The New Zealand National Maritime Museum packs a lot into its 14 galleries including Polynesian watercraft, Maori canoes and America’s Cup exhibits.
Kelly Tarlton’s Underwater World includes 30 live-animal exhibits and the world’s largest Antarctic penguin colony display.
Shopping and Dining
Auckland’s main street, Queen Street has banks, money changers, souvenir shops and the department store, Smith and Caughey. Head for nearby High Street, where you’ll find Pauanesia (35 High Street) filled with quirky gifts; Chancery Lane and O’Connell Street, the trendy epicentre of a thriving cafe and fashion district, hosts internationally renowned New Zealand designers such as Zambesi, Kate Sylvestor and Karen Walker.
To sample the best of local cuisine, head for nearby Depot Eatery and Oyster Bar where the accent is on meat produce. One of the most recognisable chefs of New Zealand cuisine, Al Brown’s restaurant excels at offering fish, lamb, duck, clams, veal, pork and fresh-shucked oysters with a few vegetarian options.
On Parnell Road in the elegant inner city suburb of Parnell you’ll find cafes and upscale speciality stores, galleries and antique stores such as Kiwa Art (279 Parnell Road). You can walk there through Auckland Domain, a sprawling park covering 80 hectares through wooded areas and expansive grassy lawns. On weekends you’ll find the Parnell Farmers’ Market with stalls overflowing with local produce including seasonal fresh fruit and vegetables, fresh-baked artisan bread and pastries, fresh cheese and home-made preserves.
My favourite inner city neighbourhood is friendly Ponsonby and the main drag Ponsonby Road which is lined with cafes, bars, galleries and boutiques showcasing talented local designers. Refuel with great coffee at Allpress (266 Ponsonby Road) and for Indian head to Saffron (31 Ponsonby Road).
For funky boutiques head for the edgy thoroughfare known as K-Road, or Karangahape Road, where you’ll find Iko Iko, the shelves lined with treasures, trinkets and Kiwi-kitsch such as windup kiwi birds and kiwi-bird-shaped cookie cutters.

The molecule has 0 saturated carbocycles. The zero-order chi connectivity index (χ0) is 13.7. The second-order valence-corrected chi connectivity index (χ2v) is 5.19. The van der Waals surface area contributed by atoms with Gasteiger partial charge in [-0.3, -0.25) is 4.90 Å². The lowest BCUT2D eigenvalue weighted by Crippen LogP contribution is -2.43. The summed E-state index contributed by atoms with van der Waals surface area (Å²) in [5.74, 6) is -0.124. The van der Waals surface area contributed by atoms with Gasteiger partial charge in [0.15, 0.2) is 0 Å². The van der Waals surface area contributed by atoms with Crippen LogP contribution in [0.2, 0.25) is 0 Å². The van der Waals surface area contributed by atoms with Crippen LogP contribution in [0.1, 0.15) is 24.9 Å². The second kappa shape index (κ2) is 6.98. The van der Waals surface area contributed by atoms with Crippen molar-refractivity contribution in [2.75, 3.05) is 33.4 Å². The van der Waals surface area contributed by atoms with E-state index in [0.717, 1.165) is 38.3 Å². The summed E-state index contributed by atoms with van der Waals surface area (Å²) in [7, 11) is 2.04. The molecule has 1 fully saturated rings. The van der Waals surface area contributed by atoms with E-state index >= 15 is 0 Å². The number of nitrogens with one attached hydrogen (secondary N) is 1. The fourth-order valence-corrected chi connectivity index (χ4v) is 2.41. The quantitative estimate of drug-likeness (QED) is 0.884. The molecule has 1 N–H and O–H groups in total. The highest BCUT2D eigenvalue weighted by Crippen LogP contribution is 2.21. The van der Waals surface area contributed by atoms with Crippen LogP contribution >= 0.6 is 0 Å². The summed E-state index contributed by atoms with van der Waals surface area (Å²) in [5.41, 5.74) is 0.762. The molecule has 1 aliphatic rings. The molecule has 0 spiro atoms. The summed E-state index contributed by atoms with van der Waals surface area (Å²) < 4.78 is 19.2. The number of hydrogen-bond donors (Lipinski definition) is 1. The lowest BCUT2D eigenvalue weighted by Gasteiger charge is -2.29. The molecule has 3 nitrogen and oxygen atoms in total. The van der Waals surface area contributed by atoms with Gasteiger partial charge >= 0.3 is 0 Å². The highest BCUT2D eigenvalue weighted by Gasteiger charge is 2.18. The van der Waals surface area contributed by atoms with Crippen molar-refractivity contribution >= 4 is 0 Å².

But perhaps Auckland’s greatest drawcard is its people. Unpretentious and friendly, it is the only place where I have ever been greeted by a smiling customs official on arrival, not with an officious gruff look, but with, “Welcome to New Zealand. I wish you an enjoyable stay.”
Getting there: Airlines that fly to Auckland include Qantas, Air New Zealand, Emirates, Jetstar, Virgin Australia and LAN.
Getting around: The Airport is located 21kms from the city centre. Catch the efficient Airbus with frequent departures. The city is well serviced by public transport with three convenient loops for sightseeing. Visit www.at.co.nz or join the hop on hop off bus www.explorerbus.co.nz. To get to Eden Park, home of Auckland cricket, catch a train from Britomart to Kingsland.
Shopping: Great buys include outdoor adventure gear, quality woollens (some a blend of merino and possum fur) and designer clothing.
More information: Visit New Zealand Tourism – www.newzealand.com.au and Auckland Tourism – www.aucklandnz.com
Kia ora Auckland!
Heading across the ditch for some World Cup cricket? Try these hot spots as well
Reading Time: 5 minutes